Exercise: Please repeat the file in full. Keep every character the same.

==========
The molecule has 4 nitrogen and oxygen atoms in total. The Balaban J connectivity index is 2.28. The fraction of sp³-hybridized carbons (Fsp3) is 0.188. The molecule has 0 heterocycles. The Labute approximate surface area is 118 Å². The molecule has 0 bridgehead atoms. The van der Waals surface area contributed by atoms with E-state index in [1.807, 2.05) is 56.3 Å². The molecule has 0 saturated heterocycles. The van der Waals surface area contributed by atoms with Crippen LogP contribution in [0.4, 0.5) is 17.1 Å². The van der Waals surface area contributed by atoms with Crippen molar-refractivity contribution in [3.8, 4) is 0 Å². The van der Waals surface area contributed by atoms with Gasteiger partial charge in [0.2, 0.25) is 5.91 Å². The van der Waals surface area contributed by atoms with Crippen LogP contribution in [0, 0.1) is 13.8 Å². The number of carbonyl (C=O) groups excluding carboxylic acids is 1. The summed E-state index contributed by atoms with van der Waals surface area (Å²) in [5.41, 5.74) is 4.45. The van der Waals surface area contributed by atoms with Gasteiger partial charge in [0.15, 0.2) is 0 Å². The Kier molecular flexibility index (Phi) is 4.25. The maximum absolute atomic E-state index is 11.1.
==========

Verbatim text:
The molecule has 4 nitrogen and oxygen atoms in total. The Balaban J connectivity index is 2.28. The fraction of sp³-hybridized carbons (Fsp3) is 0.188. The molecule has 0 heterocycles. The Labute approximate surface area is 118 Å². The molecule has 0 bridgehead atoms. The van der Waals surface area contributed by atoms with E-state index in [1.807, 2.05) is 56.3 Å². The molecule has 0 saturated heterocycles. The van der Waals surface area contributed by atoms with Crippen LogP contribution in [0.4, 0.5) is 17.1 Å². The van der Waals surface area contributed by atoms with Crippen molar-refractivity contribution in [3.8, 4) is 0 Å². The van der Waals surface area contributed by atoms with Gasteiger partial charge in [0.2, 0.25) is 5.91 Å². The van der Waals surface area contributed by atoms with Crippen LogP contribution in [0, 0.1) is 13.8 Å². The number of carbonyl (C=O) groups excluding carboxylic acids is 1. The summed E-state index contributed by atoms with van der Waals surface area (Å²) in [5.41, 5.74) is 4.45. The van der Waals surface area contributed by atoms with Gasteiger partial charge in [0.15, 0.2) is 0 Å². The Kier molecular flexibility index (Phi) is 4.25. The maximum absolute atomic E-state index is 11.1.